Fox News: Trust, distrust and control

Kevin Drum highlights an extreme, but unsurprising, result from a recent Public Policy Polling survey on trust and TV news:

Among Republicans, as [this] chart shows, the shape of the river is simple: they don’t trust anyone except Fox News, who they adore. These numbers are spreads, with NBC, for example, garnering 17-percent trust vs. 69-percent distrust. Fox News, conversely, garners 73-percent trust vs. 17-percent trust.

Well, you say, maybe this just means that trust in the media is really low these days? Nope. Democrats and Independents may not trust Fox, but they do trust everyone else. The percentages vary, with more skepticism toward some outlets than others, but what non-Republicans don’t do is simply dismiss television news en masse as a bunch of lying corporate shills.

Steve Benen quotes the pollster’s analysis — “Democrats trust everything but Fox. Republicans don’t trust anything but Fox.” — and notes, correctly, that this is “epistemic closure.”

That’s by design. For Fox News, epistemic closure is a feature, not a bug.

This poll is evidence that Fox’s central message has reached its intended audience. That message is: “Trust no one except us.” Not the other networks. Not the newspapers. Not science or government or most churches. Not books or libraries or magazines. Not artists, teachers, universities or experts. Not your own five senses. Not reality. Only trust Fox News — everyone else is lying to you.

It’s not all that different from the way abusive husbands try to cut off their wives from all friends, acquaintances and co-workers to create total dependence and control that they can exploit.

If you can’t muster the honesty and accuracy that would earn your audience’s trust, then the next best thing, I suppose, is to convince them to distrust everyone and everything else.

[Edit: Initial version of this post didn’t make it clear that the second paragraph quoted from Kevin Drum was part of that quote.]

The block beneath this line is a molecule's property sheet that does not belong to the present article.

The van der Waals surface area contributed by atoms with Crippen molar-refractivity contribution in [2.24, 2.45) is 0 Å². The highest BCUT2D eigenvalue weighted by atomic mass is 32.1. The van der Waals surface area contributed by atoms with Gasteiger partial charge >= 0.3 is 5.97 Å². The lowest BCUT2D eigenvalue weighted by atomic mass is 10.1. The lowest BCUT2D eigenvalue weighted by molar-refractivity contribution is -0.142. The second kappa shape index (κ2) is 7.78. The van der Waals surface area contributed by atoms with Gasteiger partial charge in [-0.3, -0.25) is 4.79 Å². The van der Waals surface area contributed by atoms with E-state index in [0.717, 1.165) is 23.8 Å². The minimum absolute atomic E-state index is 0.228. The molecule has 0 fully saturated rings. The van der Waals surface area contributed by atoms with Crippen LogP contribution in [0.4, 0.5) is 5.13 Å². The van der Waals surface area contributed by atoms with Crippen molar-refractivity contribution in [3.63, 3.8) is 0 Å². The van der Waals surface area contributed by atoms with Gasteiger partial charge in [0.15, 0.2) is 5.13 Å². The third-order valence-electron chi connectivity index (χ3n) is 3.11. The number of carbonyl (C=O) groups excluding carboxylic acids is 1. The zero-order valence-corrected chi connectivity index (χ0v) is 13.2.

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  • http://apocalypsereview.wordpress.com/ Invisible Neutrino

    This is one of the downsides to Alvin Toffler’s conceptualization of the The Third Wave, which is the society that Canada, the USA and Western Europe have been evolving into, with Eastern Europe, Asia and South America closely following.

    One thing Toffler posited would be an increasing diversification in our society to the point where we would, in effect, create our own worlds of information – tailored to us.

    The downside is that more and more people begin talking past each other rather than with each other, and the end result – clusters of people who share similar information-worlds become so attuned only to particular information sources that multiple realities, almost, begin to emerge that are fundamentally in contradiction to one another.

    And to a political system still not entirely attuned to the Third Wave (the US political infrastructure is very solidly a Second Wave creature), that’s not good.

  • P J Evans

    It’s not all that different from the way abusive husbands try to cut off
    their wives from all friends, acquaintances and co-workers to create
    total dependence and control that they can exploit.

    It’s hard for me to see a difference. The Fox News viewers seem to be married to their ‘news’ supplier, to the point where they don’t even recognize that what they’re being told is lies, half truths, and implications.

  • http://www.facebook.com/people/Charity-Brighton/100002974813787 Charity Brighton

    I guess the key difference is that this “abusive relationship” can be ended (at least where I live) literally by just pushing a button (CNN, FOX, and MSNBC are all within one channel of each other where I live — it’s likely different in other parts of the US). No one has to watch just FOX — if you don’t trust MSNBC because it’s liberal or whatever, there’s always CNN, or even one of the local channels, or the Internet.

    The only way you can be totally warded off from every other channel is if you’ve been watching FOX so long that you’ve let them convince you (or, well, you’ve convinced yourself) that it’s the only source of news you can trust. And if you let that happen, whose fault is that? It’s not like options are scarce.

  • Matri

    That’s just it. These people have been so conditioned that they are no longer able to stop believing that everyone including reality itself is lying to them.